Living on borrowed time
Living after the time you would have expected to have died.
In 17th century England it was usual to describe the first eleven days of May as borrowed days, because in the Old Style calendar they belonged to April. Sir Thomas Browne referred to this in Pseudodoxia epidemica, 1646:
"So it is usual among us... to ascribe unto March certain borrowed days from April."
Borrowed time isn't from that source though - this is time 'borrowed' from Death, that is, after when one might have expected to have died. The term was known in the USA by the 1880s; for example, this piece from The Indiana Progress, September 1886:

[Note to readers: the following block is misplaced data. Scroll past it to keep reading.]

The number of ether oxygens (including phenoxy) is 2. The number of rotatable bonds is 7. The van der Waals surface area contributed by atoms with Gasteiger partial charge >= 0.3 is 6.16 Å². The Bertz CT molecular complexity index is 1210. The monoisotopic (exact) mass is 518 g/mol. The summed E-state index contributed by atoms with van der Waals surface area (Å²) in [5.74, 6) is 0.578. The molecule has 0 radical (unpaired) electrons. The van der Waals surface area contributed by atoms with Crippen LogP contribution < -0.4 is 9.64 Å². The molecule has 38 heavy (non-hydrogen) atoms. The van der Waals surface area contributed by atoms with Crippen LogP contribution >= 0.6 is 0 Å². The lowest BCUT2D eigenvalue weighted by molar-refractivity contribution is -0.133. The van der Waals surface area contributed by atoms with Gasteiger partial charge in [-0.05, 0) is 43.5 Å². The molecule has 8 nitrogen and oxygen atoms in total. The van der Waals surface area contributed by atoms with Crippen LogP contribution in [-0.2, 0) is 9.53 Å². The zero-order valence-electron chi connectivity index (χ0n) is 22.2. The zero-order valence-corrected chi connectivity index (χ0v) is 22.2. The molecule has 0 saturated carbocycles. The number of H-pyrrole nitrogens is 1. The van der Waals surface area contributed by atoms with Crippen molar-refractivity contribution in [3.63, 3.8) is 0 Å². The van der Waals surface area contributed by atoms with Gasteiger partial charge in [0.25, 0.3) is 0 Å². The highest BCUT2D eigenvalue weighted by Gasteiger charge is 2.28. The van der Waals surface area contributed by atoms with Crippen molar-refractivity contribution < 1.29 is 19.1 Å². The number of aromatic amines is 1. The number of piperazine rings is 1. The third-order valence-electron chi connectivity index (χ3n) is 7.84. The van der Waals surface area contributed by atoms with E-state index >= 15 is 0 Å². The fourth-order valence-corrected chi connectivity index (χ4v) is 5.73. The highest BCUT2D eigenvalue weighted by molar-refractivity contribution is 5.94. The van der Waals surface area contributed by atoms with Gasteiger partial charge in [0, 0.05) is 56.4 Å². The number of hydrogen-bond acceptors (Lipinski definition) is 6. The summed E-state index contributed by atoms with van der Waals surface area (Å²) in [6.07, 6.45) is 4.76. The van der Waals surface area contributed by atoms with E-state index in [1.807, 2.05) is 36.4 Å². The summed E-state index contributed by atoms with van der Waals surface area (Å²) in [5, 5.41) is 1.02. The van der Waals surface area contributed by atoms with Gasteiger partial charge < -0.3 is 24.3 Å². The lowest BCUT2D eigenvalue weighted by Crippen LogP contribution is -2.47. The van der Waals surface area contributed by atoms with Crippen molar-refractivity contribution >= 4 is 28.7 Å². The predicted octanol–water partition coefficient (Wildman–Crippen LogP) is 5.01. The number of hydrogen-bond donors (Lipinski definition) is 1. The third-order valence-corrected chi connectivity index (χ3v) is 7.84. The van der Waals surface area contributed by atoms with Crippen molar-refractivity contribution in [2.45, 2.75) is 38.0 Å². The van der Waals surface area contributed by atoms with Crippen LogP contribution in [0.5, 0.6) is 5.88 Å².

"We may be care-worn and aged, forsaken of the world, living on borrowed time, useless so far as any activity is concerned, dependent on children, or friends; yet Jesus has loving acquaintance with us."
In 1898, The English Dialect Dictionary defined the phrase:
"A man who lives on borrowed time lives on trespass-ground."